The best businesses have always understood the importance of culture and employees and ethics. Now leaders are recognising that there are broader social, economic, environmental, and ethical factors directly affecting how they operate - and that these must be a part of their business strategy. This fundamental shift in the context of business is being driven by a number of factors including widening societal expectations of business and the limitations of our ecological systems to sustain our current ways of living.
One indication that these issues are being taken seriously by business is the article in the May 2007 on-line edition of the McKinsey Quarterly entitled "Investing in Sustainability" about the growing importance that investors are placing on sustainability. Early investment approaches used negative screening to simplistically screen out "sin sectors" such as tobacco; more recently investors have used positive screening to identify "best in sector" companies. Now there is a growing recognition that sustainability issues are central to the creation of long term shareholder value and that sustainability has to be integrated into business strategy alongside other traditional elements such as fundamental financial analysis.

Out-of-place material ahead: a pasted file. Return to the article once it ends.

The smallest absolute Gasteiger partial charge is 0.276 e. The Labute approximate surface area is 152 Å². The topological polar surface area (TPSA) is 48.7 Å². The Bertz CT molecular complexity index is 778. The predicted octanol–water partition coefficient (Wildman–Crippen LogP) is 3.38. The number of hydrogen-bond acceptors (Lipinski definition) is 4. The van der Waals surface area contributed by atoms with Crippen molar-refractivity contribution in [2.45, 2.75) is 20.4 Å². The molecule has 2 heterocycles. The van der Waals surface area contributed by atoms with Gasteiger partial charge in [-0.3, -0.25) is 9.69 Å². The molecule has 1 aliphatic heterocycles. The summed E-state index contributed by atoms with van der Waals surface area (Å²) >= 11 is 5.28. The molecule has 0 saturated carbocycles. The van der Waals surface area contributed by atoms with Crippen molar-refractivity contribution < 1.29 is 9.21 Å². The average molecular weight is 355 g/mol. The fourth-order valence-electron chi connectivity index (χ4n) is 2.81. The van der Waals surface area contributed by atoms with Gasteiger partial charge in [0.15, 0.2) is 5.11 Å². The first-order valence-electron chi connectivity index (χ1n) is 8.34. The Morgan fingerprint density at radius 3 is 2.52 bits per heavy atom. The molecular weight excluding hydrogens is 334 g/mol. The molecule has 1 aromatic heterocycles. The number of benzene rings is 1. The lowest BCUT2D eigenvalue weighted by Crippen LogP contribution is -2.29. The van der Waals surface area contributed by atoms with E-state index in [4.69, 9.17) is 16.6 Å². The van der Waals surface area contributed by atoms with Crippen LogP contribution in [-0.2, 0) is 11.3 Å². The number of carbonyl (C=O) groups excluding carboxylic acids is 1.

As coaches, we need to be able to help our leadership clients engage with strategic sustainability issues such as these. Of course, our clients generally know far more than we do about their sector, organisation etc and don't expect us to provide that knowledge and expertise nor to be able to develop a sustainability strategy for them. What they can reasonably expect from us is that we help them explore what the wider social and environmental issues facing their business are, identify and engage with the three or four long-term issues that will really affect corporate profitability, and determine their role in bringing these to the organisation's attention.
To do this, we need to be able to help our clients work simultaneously with the global and the local; have the capacity to embrace the views and interests of multiple and conflicting stakeholders; hold in mind multiple and conflicting ideas, emotions and possibilities; be able to tolerate ambiguity and 'not knowing'; perceive and think systemically; and operate with conflicting ways of framing reality. And, if we are to help our clients develop these capacities, then we need to have developed these capacities within ourselves! I will be returning to this topic when I've worked out some of the answers. :)